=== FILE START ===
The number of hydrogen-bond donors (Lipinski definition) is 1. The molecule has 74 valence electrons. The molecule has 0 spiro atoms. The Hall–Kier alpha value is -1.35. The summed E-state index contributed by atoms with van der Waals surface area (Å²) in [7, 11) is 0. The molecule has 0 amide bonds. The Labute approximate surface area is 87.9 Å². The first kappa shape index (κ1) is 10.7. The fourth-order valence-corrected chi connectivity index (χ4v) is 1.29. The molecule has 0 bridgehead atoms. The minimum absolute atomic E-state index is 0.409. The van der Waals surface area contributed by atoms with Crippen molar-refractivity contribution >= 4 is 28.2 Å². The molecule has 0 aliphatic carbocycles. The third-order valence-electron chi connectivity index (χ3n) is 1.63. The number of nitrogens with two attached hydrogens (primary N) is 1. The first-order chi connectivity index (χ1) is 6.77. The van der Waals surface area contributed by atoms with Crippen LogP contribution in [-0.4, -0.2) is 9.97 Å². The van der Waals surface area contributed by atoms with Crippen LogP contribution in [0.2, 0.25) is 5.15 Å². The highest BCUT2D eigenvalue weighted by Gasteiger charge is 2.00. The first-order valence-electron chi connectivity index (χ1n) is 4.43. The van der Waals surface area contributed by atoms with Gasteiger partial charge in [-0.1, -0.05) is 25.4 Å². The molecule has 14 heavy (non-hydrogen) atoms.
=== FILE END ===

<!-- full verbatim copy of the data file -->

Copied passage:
The number of hydrogen-bond donors (Lipinski definition) is 1. The molecule has 74 valence electrons. The molecule has 0 spiro atoms. The Hall–Kier alpha value is -1.35. The summed E-state index contributed by atoms with van der Waals surface area (Å²) in [7, 11) is 0. The molecule has 0 amide bonds. The Labute approximate surface area is 87.9 Å². The first kappa shape index (κ1) is 10.7. The fourth-order valence-corrected chi connectivity index (χ4v) is 1.29. The molecule has 0 bridgehead atoms. The minimum absolute atomic E-state index is 0.409. The van der Waals surface area contributed by atoms with Crippen molar-refractivity contribution >= 4 is 28.2 Å². The molecule has 0 aliphatic carbocycles. The third-order valence-electron chi connectivity index (χ3n) is 1.63. The number of nitrogens with two attached hydrogens (primary N) is 1. The first-order chi connectivity index (χ1) is 6.77. The van der Waals surface area contributed by atoms with Crippen LogP contribution in [-0.4, -0.2) is 9.97 Å². The van der Waals surface area contributed by atoms with Crippen LogP contribution in [0.2, 0.25) is 5.15 Å². The highest BCUT2D eigenvalue weighted by Gasteiger charge is 2.00. The first-order valence-electron chi connectivity index (χ1n) is 4.43. The van der Waals surface area contributed by atoms with Gasteiger partial charge in [-0.1, -0.05) is 25.4 Å². The molecule has 14 heavy (non-hydrogen) atoms.